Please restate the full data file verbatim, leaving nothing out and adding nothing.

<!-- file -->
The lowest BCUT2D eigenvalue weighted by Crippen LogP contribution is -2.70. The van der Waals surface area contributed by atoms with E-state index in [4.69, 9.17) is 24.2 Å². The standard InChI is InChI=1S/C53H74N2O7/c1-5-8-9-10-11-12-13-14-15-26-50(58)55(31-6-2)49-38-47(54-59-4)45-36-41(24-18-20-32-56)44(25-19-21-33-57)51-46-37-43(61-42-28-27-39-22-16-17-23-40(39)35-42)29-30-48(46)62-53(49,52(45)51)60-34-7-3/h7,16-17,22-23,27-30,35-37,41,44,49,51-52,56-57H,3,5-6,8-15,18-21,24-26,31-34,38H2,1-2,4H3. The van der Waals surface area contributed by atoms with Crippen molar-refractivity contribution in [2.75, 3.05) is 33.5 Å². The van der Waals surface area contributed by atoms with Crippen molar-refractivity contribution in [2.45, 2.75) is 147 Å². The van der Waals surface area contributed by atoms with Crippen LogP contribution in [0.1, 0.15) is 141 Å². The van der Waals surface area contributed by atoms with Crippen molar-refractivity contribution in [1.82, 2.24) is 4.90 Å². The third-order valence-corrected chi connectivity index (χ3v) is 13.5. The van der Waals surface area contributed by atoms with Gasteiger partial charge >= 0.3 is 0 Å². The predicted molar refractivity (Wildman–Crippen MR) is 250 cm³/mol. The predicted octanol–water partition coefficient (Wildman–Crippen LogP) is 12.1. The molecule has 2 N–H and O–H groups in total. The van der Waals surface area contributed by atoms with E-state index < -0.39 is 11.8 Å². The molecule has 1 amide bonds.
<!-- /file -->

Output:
The lowest BCUT2D eigenvalue weighted by Crippen LogP contribution is -2.70. The van der Waals surface area contributed by atoms with E-state index in [4.69, 9.17) is 24.2 Å². The standard InChI is InChI=1S/C53H74N2O7/c1-5-8-9-10-11-12-13-14-15-26-50(58)55(31-6-2)49-38-47(54-59-4)45-36-41(24-18-20-32-56)44(25-19-21-33-57)51-46-37-43(61-42-28-27-39-22-16-17-23-40(39)35-42)29-30-48(46)62-53(49,52(45)51)60-34-7-3/h7,16-17,22-23,27-30,35-37,41,44,49,51-52,56-57H,3,5-6,8-15,18-21,24-26,31-34,38H2,1-2,4H3. The van der Waals surface area contributed by atoms with Crippen molar-refractivity contribution in [2.75, 3.05) is 33.5 Å². The van der Waals surface area contributed by atoms with Crippen molar-refractivity contribution in [2.45, 2.75) is 147 Å². The van der Waals surface area contributed by atoms with Crippen LogP contribution in [0.1, 0.15) is 141 Å². The van der Waals surface area contributed by atoms with Crippen molar-refractivity contribution in [1.82, 2.24) is 4.90 Å². The third-order valence-corrected chi connectivity index (χ3v) is 13.5. The van der Waals surface area contributed by atoms with Gasteiger partial charge >= 0.3 is 0 Å². The predicted molar refractivity (Wildman–Crippen MR) is 250 cm³/mol. The predicted octanol–water partition coefficient (Wildman–Crippen LogP) is 12.1. The molecule has 2 N–H and O–H groups in total. The van der Waals surface area contributed by atoms with E-state index < -0.39 is 11.8 Å². The molecule has 1 amide bonds.